Bronze Age Vision of a 20th Century Man

By Gillie, Oliver | The Independent (London, England), July 6, 1994 | Go to article overview
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Bronze Age Vision of a 20th Century Man


Gillie, Oliver, The Independent (London, England)


DAWN at Stonehenge, and as the first rays of sun began to show on the horizon Jocelyn Stevens, chairman of English Heritage, paced about restlessly. Stonehenge is his responsibility and he has a vision of how the site could be transformed to provide a purer experience devoid of the 20th century clutter that spoils it.

Mr Stevens was re-enacting an ancient ritual, the observation of sunrise. And, as it was in ancient times, he was also present as a supplicant - seeking approval for a vision. The early Bronze Age men who farmed the Wiltshire fields almost certainly used Stonehenge for such purposes, seeking to determine the right time of year for the planting of crops and blessings for the harvest.

It was 4am and the stones appeared as silhouettes against the eastern sky. A light mist lay in the folds of land so that trees on the horizon appeared to hang in the air. But there was no enduring peace to contemplate this ancient landscape. A convoy of three large petrol tankers with bright headlights blasted their way down the A303, disturbing the unique magic of the place.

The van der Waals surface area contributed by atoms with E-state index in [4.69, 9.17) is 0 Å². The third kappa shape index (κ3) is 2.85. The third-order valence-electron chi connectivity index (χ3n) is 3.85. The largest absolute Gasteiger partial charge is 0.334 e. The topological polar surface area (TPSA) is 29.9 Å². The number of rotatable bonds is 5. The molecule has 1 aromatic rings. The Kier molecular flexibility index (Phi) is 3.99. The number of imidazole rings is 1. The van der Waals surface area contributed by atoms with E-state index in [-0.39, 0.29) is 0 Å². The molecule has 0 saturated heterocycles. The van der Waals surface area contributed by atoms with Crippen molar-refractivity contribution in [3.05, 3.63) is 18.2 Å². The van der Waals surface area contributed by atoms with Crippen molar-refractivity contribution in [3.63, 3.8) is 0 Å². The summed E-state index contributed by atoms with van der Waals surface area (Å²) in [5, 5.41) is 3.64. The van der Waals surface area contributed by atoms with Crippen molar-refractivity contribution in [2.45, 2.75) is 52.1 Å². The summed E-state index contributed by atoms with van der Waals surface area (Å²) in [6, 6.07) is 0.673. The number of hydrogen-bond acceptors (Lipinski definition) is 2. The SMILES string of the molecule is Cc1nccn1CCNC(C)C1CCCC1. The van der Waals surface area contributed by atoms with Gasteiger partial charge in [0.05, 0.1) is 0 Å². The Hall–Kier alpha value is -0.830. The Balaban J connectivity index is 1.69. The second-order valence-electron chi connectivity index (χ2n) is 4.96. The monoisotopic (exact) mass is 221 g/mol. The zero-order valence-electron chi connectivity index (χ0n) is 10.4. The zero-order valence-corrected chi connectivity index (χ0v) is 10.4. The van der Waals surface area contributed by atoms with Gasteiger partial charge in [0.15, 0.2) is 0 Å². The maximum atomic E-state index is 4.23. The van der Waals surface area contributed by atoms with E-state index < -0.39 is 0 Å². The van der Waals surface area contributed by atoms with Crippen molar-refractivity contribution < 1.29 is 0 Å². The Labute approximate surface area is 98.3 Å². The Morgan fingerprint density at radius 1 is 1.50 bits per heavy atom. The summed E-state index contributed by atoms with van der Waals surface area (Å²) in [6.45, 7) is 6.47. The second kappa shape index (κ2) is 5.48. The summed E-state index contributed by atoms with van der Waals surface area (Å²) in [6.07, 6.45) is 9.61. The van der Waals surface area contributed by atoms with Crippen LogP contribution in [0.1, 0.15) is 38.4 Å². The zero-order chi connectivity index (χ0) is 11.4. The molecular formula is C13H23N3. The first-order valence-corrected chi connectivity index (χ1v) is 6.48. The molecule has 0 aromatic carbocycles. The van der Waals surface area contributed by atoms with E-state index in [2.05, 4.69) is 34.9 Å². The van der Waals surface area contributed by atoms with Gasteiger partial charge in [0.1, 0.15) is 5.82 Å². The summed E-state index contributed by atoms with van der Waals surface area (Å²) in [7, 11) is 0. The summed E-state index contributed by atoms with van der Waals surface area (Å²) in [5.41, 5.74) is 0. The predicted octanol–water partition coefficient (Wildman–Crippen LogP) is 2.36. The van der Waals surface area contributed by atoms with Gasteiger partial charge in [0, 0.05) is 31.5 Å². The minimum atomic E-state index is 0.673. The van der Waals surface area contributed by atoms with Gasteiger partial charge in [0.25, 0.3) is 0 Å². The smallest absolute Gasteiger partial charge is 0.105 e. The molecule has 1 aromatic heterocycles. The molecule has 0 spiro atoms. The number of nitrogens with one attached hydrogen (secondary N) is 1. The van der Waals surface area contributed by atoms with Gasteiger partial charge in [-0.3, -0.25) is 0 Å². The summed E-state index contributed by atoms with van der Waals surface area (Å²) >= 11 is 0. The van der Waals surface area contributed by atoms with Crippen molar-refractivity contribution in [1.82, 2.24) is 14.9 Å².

"I want people to be able to walk again among the stones and feel the excitement of it all," Mr Stevens said. "With the present arrangements they have to walk on a dreadful tarmac path and are held back by a rope. We want to change all that, but the first step is to get rid of the roads."

The Department of Transport has been oblivious to the importance of Stonehenge as a national and international monument. It developed a plan to expand the A303, which runs within a few hundred yards of the site, into a four-lane highway. But the Department reckoned without Mr Stevens, who admits that he shouts at people, including ministers of the Crown, when they seem not to be listening.

"I don't shout very often but Stonehenge is just too valuable to be destroyed by a road plan. I told the Department of Transport that there was no way they would get their plans through," Mr Stevens said. "The Department of Transport has never encountered opposition like this before. We are their statutory advisers so they cannot just ignore us.

"The department is prepared to build a small tunnel but it would do nothing to protect Stonehenge from traffic. They have also suggested an alternative route but it would pass through other ancient sites which are scattered all over the land arround Stonehenge and we don't want that.

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